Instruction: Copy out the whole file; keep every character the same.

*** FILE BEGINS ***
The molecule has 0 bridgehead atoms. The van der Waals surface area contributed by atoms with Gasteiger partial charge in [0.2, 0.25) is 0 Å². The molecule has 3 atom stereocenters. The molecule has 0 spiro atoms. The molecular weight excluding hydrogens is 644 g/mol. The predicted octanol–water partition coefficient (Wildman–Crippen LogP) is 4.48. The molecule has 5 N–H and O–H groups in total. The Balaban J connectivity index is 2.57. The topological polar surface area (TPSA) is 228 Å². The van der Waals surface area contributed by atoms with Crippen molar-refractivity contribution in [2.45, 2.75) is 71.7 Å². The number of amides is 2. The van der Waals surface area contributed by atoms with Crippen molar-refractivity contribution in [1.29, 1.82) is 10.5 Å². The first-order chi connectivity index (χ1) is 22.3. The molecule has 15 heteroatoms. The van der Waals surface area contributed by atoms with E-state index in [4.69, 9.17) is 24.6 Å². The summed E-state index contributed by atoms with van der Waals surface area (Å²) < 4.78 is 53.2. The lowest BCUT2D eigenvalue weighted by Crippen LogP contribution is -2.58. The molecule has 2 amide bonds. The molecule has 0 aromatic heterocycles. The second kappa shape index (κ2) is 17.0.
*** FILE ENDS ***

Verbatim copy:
The molecule has 0 bridgehead atoms. The van der Waals surface area contributed by atoms with Gasteiger partial charge in [0.2, 0.25) is 0 Å². The molecule has 3 atom stereocenters. The molecule has 0 spiro atoms. The molecular weight excluding hydrogens is 644 g/mol. The predicted octanol–water partition coefficient (Wildman–Crippen LogP) is 4.48. The molecule has 5 N–H and O–H groups in total. The Balaban J connectivity index is 2.57. The topological polar surface area (TPSA) is 228 Å². The van der Waals surface area contributed by atoms with Crippen molar-refractivity contribution in [2.45, 2.75) is 71.7 Å². The number of amides is 2. The van der Waals surface area contributed by atoms with Crippen molar-refractivity contribution in [1.29, 1.82) is 10.5 Å². The first-order chi connectivity index (χ1) is 22.3. The molecule has 15 heteroatoms. The van der Waals surface area contributed by atoms with E-state index in [4.69, 9.17) is 24.6 Å². The summed E-state index contributed by atoms with van der Waals surface area (Å²) < 4.78 is 53.2. The lowest BCUT2D eigenvalue weighted by Crippen LogP contribution is -2.58. The molecule has 2 amide bonds. The molecule has 0 aromatic heterocycles. The second kappa shape index (κ2) is 17.0.